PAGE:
WASHINGTON--(BUSINESS WIRE)--Following today’s release of an Associated Press investigation into the illegal timber trade from Peru to the United States, the Environmental Investigation Agency requests the Peruvian government to provide for the safety of former chief forest inspector Rolando Navarro and his family, to ensure he can return to Peru after 15 months in exile.
During his tenure as president of the Peruvian forest oversight agency OSINFOR, Navarro and his team worked tirelessly to document and stop the illegal timber logging and trade in Peru, even in the face of threats to his life. His work culminated in the largest seizure of illegal Amazon forest timber in the United States in September 2015 through enforcement of the U.S. Lacey Act.
However, rather than cracking down on the rampant corruption and organized crime in the forest sector, Peru’s previous administration decided to “kill the messenger” and fired Rolando Navarro, whose agency OSINFOR was in charge of identifying the illegal harvesting.
Under Navarro’s leadership, OSINFOR provided irrefutable data to document the illegal origin of millions of dollars of timber being exported to the United States. An organized timber mafia responded by publicly burning coffins with his name, sending death threats, and fire bombing one of his regional offices. Most recently, a gunman approached his wife who was walking with his son and told her, “Your children are going to pay for the wood.”
EIA’s Executive Director Alexander von Bismarck said, “The Peruvian government, whose president has publicly announced that he will support the officers in their fight against corruption, must now guarantee the necessary safety for Rolando Navarro to be able to return to his country and his family.”
EIA also demands the U.S. and Peruvian governments strengthen efforts to fight the documented and ongoing illegal timber harvesting and international trade. Since 2014 Operation Amazonas, a special operation lead by the Peruvian customs office SUNAT, with the support of Interpol and the World Customs Organization, have demonstrated that it is feasible to verify the legal – or illegal – origin of timber being exported from Peru. In 2016, after Peru responded to a U.S. government petition by documenting that over 80% of a timber shipment to the United States in January 2015 was illegal, the Peruvian government committed to modify norms – including exports documents – to ensure traceability of the timber from harvest to export. This measure is still in process and must be implemented without delay.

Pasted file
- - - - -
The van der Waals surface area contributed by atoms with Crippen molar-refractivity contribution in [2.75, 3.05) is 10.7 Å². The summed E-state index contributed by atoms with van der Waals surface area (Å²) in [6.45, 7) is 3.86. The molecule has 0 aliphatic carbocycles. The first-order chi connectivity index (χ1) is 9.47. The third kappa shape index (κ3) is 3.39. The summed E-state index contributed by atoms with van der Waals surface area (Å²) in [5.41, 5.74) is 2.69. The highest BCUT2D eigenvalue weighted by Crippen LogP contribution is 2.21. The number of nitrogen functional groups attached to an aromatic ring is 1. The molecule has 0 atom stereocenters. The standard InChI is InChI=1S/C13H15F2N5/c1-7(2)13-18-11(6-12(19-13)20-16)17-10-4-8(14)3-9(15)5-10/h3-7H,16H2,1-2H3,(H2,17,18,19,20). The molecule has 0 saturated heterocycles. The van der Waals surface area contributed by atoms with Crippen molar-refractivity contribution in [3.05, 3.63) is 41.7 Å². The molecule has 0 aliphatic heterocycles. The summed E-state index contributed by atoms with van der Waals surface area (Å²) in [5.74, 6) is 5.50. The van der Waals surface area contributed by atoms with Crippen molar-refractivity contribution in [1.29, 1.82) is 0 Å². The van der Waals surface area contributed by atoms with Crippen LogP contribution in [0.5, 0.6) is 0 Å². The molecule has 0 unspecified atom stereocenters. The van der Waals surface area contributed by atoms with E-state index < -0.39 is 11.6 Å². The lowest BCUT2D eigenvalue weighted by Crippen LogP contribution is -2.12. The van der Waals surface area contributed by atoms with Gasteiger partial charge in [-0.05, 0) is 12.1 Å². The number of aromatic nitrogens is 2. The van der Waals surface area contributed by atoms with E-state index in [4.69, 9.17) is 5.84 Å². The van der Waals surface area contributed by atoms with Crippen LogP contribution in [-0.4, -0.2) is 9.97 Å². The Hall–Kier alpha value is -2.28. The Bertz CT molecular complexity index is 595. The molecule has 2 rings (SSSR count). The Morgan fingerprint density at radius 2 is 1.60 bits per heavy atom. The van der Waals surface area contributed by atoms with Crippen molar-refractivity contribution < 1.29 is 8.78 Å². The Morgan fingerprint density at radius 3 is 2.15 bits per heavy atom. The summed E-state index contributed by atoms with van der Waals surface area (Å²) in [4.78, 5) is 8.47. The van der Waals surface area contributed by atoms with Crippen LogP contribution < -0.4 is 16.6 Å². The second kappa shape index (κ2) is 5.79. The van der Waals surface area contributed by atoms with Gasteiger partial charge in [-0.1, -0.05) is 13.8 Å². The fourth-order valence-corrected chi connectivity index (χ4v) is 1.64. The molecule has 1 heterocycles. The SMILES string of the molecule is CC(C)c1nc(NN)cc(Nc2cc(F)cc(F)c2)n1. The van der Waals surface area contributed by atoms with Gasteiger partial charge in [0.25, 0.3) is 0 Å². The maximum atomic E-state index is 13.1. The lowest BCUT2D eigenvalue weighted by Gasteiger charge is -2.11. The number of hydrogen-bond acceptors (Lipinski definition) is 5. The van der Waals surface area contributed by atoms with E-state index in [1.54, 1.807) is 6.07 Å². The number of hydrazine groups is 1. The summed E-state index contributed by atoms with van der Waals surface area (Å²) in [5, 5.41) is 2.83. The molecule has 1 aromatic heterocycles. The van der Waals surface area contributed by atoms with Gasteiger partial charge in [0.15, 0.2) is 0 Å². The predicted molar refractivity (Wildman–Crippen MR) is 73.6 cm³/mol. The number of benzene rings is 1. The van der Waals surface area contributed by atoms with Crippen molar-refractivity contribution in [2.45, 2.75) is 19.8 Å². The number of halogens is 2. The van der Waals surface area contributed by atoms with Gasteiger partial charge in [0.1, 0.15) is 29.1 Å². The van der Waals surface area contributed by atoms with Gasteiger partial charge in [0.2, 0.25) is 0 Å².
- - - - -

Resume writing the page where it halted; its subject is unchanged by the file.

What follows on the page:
In a world where end-markets are increasingly forbidding the trade of illegally harvested products, through laws such as the Lacey Act in the United States or the EUTR in Europe, countries whose timber shipments are known to have a high risk of illegality will eventually run out of destinations for their exports.
Von Bismarck continued, “A transparent, efficient system to show the correct origin of timber is both feasible and necessary to restore confidence in the Peruvian forestry sector. EIA is ready to help. But the first step must be to protect the heroes of Peru, like Rolando Navarro, who are fighting illegal logging in their own country.”